But let's take a realworld example I know a bit more about, lest you think I am somehow only against US terror. In 1970 I was going to university (which staledates me, I know) in Vancouver, Canada. Thousands of miles away in Quebec, Canada there was a 'terrorist' group called the Front De Liberation Du Quebec, or FLQ, which wanted Quebec secession from Canada. They were involved in numerous bombings and other 'terrorist' acts, leading up to the kidnapping and murder of Pierre Laporte, a Quebec government minister. Canadian Prime Minister Pierre Elliot Trudeau then declared the War Measures Act (essentially martial law). In addition to tanks in the streets and hundreds of arrests without trial (the FLQ never amounted to more than a few dozen individuals), Canadians were forbidden to use the term FLQ. A prof at my university, thousands of miles from the 'troubles', wrote FLQ on the blackboard. The next day there were three plainclothes Mounties (Royal Canadian Mounted Police) sitting in on his class to ensure he didn't do the same thing again. A few miles away in a high school a Social Studies teacher talked to his class about a current event, the FLQ. He was fired. Similar events went on across Canada. Hardly anyone, and certainly no-one I knew, supported the FLQ, let alone their actions, but the government just brought itself into disrepute by banning a word, FLQ graffiti popped up everywhere, mostly written by those who didn't support the FLQ.

    Now I suppose at some point the government again OK'd the use of that character string (although perhaps not and I'm guilty of sedition). And some of the FLQ went into exile in Cuba, and some of them have since come back and become government ministers, federal judges, and university professors. And some Quebecois still want separation, indeed they held a referendum on that a few years ago which failed by less than 1%. And the Canadian government let it be known that even if Quebec legally voted to secede it wouldn't be recognized and military intervention wasn't out of the question. And Quebec Indians let it be known that the land which they are still fighting (in a legal sense) to regain in Quebec would remain part of Canada, and Quebec let it be known that they might then intervene militarily. And so on... Thankfully saner heads prevailed, for the moment anyway. And let me just add that Indians in the Americas were probably subjected to the longest and bloodiest reign of terror in global history, a considerable amount of it at the hands of the Spanish. Do I support the ETA or their actions? Of course not. Did they invent terrorism, are they its only practitioners? Of course not. Will banning a word do any good? Not bloody likely. -g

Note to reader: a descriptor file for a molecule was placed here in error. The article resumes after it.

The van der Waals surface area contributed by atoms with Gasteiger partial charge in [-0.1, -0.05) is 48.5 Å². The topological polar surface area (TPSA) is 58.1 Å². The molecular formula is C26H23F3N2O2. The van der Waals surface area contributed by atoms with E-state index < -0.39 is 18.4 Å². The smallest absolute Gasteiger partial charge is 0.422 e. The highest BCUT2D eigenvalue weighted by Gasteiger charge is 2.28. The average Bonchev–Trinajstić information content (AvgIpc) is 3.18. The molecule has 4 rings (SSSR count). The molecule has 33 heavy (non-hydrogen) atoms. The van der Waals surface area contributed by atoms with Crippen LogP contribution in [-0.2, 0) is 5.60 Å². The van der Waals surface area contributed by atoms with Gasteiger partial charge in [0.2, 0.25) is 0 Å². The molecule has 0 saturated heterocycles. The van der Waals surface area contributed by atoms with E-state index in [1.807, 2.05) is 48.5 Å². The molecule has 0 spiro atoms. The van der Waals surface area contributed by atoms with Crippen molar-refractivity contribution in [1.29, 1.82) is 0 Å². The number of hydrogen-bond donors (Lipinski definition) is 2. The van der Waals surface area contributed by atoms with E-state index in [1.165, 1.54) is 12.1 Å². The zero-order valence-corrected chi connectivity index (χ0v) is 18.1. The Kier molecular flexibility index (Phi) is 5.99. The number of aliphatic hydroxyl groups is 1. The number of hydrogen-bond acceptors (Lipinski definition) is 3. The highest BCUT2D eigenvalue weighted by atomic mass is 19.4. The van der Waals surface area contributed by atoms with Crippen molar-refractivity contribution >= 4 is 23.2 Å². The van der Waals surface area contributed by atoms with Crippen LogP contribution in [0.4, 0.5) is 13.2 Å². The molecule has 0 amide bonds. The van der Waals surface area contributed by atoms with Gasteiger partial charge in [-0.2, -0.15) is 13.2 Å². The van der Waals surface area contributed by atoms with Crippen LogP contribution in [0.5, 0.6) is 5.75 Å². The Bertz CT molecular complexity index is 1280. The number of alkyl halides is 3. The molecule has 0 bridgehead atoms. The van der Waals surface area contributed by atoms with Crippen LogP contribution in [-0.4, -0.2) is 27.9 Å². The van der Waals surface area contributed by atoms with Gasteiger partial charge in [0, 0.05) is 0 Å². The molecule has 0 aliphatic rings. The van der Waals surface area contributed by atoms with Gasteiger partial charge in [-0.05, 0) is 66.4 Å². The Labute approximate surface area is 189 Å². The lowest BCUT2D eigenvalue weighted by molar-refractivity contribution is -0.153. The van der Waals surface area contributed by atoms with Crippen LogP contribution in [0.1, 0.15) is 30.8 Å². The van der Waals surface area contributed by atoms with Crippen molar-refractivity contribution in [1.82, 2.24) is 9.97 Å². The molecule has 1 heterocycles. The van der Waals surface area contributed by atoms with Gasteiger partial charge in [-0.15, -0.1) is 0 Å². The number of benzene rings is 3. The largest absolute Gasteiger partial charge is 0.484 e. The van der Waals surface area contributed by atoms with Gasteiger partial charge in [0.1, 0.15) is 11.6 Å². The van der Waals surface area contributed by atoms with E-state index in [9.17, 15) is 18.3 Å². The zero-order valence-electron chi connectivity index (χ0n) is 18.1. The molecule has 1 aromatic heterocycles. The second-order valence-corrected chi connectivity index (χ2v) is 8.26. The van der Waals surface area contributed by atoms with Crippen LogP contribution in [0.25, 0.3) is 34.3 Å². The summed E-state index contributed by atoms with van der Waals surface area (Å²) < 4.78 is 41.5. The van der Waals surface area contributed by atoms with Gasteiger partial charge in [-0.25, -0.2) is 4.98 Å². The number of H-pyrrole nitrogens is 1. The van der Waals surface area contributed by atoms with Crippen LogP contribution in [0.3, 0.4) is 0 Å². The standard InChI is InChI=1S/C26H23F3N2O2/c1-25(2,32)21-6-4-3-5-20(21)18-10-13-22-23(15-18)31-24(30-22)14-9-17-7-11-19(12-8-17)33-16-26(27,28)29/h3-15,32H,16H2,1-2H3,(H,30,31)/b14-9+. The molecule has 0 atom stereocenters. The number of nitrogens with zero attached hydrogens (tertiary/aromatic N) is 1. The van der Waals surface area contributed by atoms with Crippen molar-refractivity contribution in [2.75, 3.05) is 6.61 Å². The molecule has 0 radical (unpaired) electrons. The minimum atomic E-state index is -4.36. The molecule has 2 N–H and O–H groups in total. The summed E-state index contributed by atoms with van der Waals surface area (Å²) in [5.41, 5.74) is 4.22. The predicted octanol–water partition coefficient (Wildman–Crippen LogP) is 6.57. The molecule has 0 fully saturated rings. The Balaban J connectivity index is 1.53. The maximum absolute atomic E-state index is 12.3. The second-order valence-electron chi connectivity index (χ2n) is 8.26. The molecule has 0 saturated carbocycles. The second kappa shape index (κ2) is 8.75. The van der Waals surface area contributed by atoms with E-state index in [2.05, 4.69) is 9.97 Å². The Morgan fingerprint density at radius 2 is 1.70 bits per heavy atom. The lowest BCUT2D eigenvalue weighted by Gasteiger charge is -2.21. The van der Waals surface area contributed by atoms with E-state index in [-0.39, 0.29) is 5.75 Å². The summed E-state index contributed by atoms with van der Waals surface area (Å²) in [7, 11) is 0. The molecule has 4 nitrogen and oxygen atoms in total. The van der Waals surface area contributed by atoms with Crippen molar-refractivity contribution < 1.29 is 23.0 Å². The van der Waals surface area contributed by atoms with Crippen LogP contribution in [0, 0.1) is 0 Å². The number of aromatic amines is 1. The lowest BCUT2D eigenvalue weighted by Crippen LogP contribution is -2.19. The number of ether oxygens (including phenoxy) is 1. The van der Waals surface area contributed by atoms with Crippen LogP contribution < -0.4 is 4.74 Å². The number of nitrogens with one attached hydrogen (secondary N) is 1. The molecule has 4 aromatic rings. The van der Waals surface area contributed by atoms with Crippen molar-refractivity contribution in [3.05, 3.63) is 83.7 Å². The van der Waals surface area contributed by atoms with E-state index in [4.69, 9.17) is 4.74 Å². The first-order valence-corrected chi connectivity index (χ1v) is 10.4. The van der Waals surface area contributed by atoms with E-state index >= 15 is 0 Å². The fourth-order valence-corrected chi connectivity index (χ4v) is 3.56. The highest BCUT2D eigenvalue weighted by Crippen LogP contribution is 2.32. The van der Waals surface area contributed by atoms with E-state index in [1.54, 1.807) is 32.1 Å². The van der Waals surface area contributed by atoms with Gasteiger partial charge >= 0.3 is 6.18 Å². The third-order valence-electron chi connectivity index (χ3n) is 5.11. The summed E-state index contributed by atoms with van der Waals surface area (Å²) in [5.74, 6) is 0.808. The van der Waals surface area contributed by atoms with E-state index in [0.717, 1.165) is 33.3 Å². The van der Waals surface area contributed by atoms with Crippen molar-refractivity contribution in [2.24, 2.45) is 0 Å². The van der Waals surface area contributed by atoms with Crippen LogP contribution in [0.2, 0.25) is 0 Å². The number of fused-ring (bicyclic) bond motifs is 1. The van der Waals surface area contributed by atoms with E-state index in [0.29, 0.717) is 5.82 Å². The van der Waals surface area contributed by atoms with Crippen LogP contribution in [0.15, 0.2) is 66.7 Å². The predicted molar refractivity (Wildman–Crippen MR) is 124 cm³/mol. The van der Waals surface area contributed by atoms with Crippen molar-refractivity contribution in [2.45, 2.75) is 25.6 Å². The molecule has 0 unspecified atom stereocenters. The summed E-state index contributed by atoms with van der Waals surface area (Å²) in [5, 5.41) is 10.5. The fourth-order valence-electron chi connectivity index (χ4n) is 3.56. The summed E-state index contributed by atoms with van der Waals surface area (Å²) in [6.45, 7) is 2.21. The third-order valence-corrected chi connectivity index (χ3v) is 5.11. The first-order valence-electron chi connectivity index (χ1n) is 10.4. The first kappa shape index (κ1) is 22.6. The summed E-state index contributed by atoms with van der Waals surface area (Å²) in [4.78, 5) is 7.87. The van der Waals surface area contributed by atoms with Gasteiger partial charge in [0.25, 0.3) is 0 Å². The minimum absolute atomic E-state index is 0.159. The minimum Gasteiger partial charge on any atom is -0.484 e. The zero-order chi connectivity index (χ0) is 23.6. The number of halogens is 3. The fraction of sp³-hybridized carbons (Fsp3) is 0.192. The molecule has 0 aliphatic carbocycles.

[ Reply to This | Parent ]

    Search ICANNWatch.org:

    Privacy Policy: We will not knowingly give out your personal data -- other than identifying your postings in the way you direct by setting your configuration options -- without a court order. All logos and trademarks in this site are property of their respective owner. The comments are property of their posters, all the rest © 2001, 2002, 2003, 2004, 2005, 2006, 2007, 2008 by ICANNWatch.Org. This web site was made with Slashcode, a web portal system written in perl. Slashcode is Free Software released under the GNU/GPL license.
    You can syndicate our headlines in .rdf, .rss, or .xml. Domain registration services donated by DomainRegistry.com